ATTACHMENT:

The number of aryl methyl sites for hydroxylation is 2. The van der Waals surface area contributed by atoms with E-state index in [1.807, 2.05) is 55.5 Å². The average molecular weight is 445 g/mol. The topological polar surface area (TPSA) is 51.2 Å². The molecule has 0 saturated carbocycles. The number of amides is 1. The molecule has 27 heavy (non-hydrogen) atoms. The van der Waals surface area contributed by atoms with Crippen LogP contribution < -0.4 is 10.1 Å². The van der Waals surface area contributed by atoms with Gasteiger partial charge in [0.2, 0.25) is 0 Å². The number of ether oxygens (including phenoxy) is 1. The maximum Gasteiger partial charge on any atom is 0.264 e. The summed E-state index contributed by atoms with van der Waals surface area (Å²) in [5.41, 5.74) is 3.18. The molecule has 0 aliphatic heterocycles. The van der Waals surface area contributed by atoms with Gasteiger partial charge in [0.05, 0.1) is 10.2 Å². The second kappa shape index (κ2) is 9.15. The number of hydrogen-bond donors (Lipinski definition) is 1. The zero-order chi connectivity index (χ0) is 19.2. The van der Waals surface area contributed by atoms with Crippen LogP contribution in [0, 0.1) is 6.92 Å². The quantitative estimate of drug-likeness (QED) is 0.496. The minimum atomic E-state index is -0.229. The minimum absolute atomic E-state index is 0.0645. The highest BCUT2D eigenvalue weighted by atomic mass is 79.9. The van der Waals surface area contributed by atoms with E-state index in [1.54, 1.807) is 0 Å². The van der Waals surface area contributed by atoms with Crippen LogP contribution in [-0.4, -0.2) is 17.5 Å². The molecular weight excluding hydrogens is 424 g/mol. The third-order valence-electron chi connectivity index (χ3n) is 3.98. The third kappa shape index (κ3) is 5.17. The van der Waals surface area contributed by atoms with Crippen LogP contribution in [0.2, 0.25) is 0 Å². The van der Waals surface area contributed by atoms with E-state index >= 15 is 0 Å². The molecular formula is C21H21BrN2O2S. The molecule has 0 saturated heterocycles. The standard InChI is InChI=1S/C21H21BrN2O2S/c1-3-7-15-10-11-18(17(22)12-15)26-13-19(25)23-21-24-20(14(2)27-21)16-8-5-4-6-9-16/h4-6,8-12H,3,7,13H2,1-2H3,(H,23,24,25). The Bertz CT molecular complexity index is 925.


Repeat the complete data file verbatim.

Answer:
The number of aryl methyl sites for hydroxylation is 2. The van der Waals surface area contributed by atoms with E-state index in [1.807, 2.05) is 55.5 Å². The average molecular weight is 445 g/mol. The topological polar surface area (TPSA) is 51.2 Å². The molecule has 0 saturated carbocycles. The number of amides is 1. The molecule has 27 heavy (non-hydrogen) atoms. The van der Waals surface area contributed by atoms with Crippen LogP contribution < -0.4 is 10.1 Å². The van der Waals surface area contributed by atoms with Gasteiger partial charge in [0.2, 0.25) is 0 Å². The number of ether oxygens (including phenoxy) is 1. The maximum Gasteiger partial charge on any atom is 0.264 e. The summed E-state index contributed by atoms with van der Waals surface area (Å²) in [5.41, 5.74) is 3.18. The molecule has 0 aliphatic heterocycles. The van der Waals surface area contributed by atoms with Gasteiger partial charge in [0.05, 0.1) is 10.2 Å². The second kappa shape index (κ2) is 9.15. The number of hydrogen-bond donors (Lipinski definition) is 1. The zero-order chi connectivity index (χ0) is 19.2. The van der Waals surface area contributed by atoms with Crippen LogP contribution in [0, 0.1) is 6.92 Å². The quantitative estimate of drug-likeness (QED) is 0.496. The minimum atomic E-state index is -0.229. The minimum absolute atomic E-state index is 0.0645. The highest BCUT2D eigenvalue weighted by atomic mass is 79.9. The van der Waals surface area contributed by atoms with E-state index in [1.54, 1.807) is 0 Å². The van der Waals surface area contributed by atoms with Crippen LogP contribution in [-0.4, -0.2) is 17.5 Å². The molecular weight excluding hydrogens is 424 g/mol. The third-order valence-electron chi connectivity index (χ3n) is 3.98. The third kappa shape index (κ3) is 5.17. The van der Waals surface area contributed by atoms with Crippen LogP contribution in [0.2, 0.25) is 0 Å². The van der Waals surface area contributed by atoms with E-state index >= 15 is 0 Å². The molecular formula is C21H21BrN2O2S. The molecule has 0 saturated heterocycles. The standard InChI is InChI=1S/C21H21BrN2O2S/c1-3-7-15-10-11-18(17(22)12-15)26-13-19(25)23-21-24-20(14(2)27-21)16-8-5-4-6-9-16/h4-6,8-12H,3,7,13H2,1-2H3,(H,23,24,25). The Bertz CT molecular complexity index is 925.